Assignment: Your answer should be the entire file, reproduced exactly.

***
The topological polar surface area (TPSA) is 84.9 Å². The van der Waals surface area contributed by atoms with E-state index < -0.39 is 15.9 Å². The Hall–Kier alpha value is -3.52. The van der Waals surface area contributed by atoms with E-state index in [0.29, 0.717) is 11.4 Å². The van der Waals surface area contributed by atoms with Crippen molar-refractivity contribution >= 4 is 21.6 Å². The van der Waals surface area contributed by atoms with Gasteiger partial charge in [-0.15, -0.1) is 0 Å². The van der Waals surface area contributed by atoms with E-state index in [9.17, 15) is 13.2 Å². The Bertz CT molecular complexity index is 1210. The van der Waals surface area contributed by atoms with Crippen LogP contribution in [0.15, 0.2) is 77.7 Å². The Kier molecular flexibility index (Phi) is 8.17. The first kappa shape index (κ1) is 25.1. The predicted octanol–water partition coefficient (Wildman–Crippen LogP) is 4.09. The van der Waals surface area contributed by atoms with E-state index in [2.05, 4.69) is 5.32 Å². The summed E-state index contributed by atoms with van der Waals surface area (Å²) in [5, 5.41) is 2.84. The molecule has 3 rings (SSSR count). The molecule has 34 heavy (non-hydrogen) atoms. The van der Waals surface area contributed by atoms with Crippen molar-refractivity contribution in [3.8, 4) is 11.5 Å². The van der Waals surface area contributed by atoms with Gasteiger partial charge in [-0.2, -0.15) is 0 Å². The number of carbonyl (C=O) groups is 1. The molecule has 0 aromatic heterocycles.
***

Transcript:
The topological polar surface area (TPSA) is 84.9 Å². The van der Waals surface area contributed by atoms with E-state index < -0.39 is 15.9 Å². The Hall–Kier alpha value is -3.52. The van der Waals surface area contributed by atoms with E-state index in [0.29, 0.717) is 11.4 Å². The van der Waals surface area contributed by atoms with Crippen molar-refractivity contribution >= 4 is 21.6 Å². The van der Waals surface area contributed by atoms with Gasteiger partial charge in [-0.15, -0.1) is 0 Å². The van der Waals surface area contributed by atoms with E-state index in [9.17, 15) is 13.2 Å². The Bertz CT molecular complexity index is 1210. The van der Waals surface area contributed by atoms with Crippen LogP contribution in [0.15, 0.2) is 77.7 Å². The Kier molecular flexibility index (Phi) is 8.17. The first kappa shape index (κ1) is 25.1. The predicted octanol–water partition coefficient (Wildman–Crippen LogP) is 4.09. The van der Waals surface area contributed by atoms with E-state index in [2.05, 4.69) is 5.32 Å². The summed E-state index contributed by atoms with van der Waals surface area (Å²) in [5, 5.41) is 2.84. The molecule has 3 rings (SSSR count). The molecule has 34 heavy (non-hydrogen) atoms. The van der Waals surface area contributed by atoms with Crippen molar-refractivity contribution in [3.8, 4) is 11.5 Å². The van der Waals surface area contributed by atoms with Gasteiger partial charge in [-0.2, -0.15) is 0 Å². The number of carbonyl (C=O) groups is 1. The molecule has 0 aromatic heterocycles.